The 1897-built Fife-designed 37ft Belfast Lough One Design Tern has made a successful debut in the classics scene in the Mediterranean by winning her class in Les Voiles de St Tropez 2015 writes W M Nixon.
We’ve reported from time to time on the Mallorca-based restoration project on Tern on Afloat.ie over the past 18 months. But we were keeping our fingers crossed that all would continue to go well after her successful launching on August 6th - so much effort was going into the final work and detailed finishing that, with time limited before she could be taken to the major regattas in the south of France, all and any sorts of hitches could still occur.
Since then, there has been further concern with the weather in southeast France being exceptionally bad, with seriously adverse effects in recent days on the classic events in both Cannes and St Tropez. But Tern has not only come through unscathed, she has won her class overall despite the fact that there was only racing on two days at St Tropez, recording a first and second.
This has all been hugely confidence-building for the team involved, and greatly improves the likelihood of Tern coming to Ireland next year. The Royal Ulster Yacht Club on Belfast Lough – which was her home club in her early days and still displays several photos of Tern and her six pioneering sisters from 1897 and 1898 - is celebrating its 150th Anniversary in 2016, while at different times Tern was also based in Cork Harbour, Waterford and Dun Laoghaire, and she was one of the five yachts taking part in the Founding Cruise of the Irish Cruising Club to Glengarriff in July 1929, giving Tern direct links with all of the Irish coast between West Cork and County Antrim, as she was built by Hilditch in Carrickfergus.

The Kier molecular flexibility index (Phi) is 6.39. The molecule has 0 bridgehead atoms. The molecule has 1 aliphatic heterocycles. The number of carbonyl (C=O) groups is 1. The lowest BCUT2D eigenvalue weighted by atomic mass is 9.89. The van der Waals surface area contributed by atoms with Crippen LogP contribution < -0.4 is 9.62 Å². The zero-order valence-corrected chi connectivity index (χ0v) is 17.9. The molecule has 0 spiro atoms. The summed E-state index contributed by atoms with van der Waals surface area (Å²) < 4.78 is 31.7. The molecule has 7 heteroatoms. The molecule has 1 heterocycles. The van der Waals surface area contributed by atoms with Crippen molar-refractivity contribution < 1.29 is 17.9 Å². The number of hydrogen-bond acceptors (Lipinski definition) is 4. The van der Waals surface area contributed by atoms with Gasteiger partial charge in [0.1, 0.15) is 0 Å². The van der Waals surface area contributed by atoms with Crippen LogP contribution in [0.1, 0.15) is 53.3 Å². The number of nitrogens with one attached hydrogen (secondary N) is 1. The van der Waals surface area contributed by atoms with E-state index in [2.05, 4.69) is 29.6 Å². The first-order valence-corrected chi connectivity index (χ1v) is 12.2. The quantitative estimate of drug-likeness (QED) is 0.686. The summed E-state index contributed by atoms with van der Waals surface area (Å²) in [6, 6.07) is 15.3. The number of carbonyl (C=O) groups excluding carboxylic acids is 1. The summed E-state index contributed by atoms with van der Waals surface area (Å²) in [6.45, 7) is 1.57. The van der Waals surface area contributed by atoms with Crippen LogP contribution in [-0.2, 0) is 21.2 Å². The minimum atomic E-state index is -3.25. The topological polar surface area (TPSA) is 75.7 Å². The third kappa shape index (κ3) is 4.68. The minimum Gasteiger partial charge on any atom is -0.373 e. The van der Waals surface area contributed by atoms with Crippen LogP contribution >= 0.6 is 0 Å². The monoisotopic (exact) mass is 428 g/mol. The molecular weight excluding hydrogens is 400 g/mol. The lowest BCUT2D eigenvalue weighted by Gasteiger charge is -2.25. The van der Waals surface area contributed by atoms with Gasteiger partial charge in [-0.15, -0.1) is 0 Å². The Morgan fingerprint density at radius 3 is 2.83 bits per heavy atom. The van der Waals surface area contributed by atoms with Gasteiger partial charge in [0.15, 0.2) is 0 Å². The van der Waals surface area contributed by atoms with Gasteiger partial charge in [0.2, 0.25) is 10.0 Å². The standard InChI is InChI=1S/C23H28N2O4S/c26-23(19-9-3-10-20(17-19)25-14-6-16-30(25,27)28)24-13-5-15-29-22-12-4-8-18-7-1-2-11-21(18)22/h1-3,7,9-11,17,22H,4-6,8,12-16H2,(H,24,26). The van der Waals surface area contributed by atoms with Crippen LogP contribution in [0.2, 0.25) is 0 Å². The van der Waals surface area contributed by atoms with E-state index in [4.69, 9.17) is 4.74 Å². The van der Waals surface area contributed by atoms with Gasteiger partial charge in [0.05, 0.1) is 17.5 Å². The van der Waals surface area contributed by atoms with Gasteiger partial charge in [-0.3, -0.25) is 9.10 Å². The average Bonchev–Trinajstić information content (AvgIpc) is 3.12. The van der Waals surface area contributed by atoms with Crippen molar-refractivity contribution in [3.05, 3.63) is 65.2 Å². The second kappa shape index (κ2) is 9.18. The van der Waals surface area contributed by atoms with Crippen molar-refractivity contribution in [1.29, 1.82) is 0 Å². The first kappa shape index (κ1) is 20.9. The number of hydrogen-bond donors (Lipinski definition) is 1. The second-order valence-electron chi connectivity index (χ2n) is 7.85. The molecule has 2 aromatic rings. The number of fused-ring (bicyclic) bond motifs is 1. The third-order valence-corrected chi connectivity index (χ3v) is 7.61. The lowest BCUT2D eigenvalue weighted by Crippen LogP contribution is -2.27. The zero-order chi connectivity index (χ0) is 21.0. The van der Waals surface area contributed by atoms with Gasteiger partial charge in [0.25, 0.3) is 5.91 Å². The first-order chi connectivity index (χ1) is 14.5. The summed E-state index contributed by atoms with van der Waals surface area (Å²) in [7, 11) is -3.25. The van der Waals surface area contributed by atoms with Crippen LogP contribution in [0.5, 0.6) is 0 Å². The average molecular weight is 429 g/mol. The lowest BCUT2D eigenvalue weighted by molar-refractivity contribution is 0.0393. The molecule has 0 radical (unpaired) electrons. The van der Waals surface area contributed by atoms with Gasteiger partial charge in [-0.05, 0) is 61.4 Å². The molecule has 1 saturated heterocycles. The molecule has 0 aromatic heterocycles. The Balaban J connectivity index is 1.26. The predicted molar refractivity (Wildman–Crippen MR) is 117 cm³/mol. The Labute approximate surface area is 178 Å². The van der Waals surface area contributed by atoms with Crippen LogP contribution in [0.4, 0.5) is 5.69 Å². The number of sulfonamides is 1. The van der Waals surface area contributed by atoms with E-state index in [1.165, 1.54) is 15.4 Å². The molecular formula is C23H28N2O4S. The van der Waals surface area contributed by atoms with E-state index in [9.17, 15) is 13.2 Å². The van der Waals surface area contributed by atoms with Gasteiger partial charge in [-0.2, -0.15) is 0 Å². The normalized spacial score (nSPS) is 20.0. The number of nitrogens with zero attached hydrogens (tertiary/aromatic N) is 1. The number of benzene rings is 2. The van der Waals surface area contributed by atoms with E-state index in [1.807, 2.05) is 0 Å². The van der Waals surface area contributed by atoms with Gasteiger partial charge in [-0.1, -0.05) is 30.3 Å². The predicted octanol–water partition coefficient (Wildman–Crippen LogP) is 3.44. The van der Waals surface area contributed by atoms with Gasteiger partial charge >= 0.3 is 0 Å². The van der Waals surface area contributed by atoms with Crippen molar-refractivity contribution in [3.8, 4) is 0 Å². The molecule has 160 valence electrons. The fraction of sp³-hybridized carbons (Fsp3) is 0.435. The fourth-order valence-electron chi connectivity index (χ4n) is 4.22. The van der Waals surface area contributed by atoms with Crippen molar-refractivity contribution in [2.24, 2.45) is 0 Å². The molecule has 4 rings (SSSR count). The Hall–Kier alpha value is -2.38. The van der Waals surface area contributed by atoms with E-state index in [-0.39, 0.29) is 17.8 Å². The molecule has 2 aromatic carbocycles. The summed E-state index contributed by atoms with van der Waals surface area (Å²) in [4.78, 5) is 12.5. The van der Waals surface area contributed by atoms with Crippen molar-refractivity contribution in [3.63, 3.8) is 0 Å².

Aboard Tern on her first sail since restoration, off the coast of Mallorca in August
When the new Belfast Lough ODs started racing in May 1897, it all happened so quickly that when sailmakers Ratsey & Lapthorne at their Scottish loft found that they lacked Tern’s allocated sail number 7, shortage of time meant they simply used an inverted 2 instead, and this has been faithfully replicated in the new 2015 sails, also made by Ratsey & Lapthorne.
As well, the hull lines of the BLOD 25s from 1897 were then used for the building of the Dublin Bay 25s from 1898 onwards, though the Dublin Bay boats had a higher specification, and carried a lead ballast keel instead of the Belfast Lough boats’ less expensive cast iron.
One of the famous William Maguire Dublin Bay models in the National Yacht Club is of the Fife-designed Dublin Bay 25ft OD, whose hull lines were identical to Tern. And Tern herself - though by that time rigged as a cruising yawl - was based at the National YC from 1944 to 1954, firstly under the joint ownership of Charles E Hogg and Maurice Healy from 1944 to 1949, and then under the ownership of J J Lenihan until 1954, after which she moved to Falmouth in southwest England. Photo: W M Nixon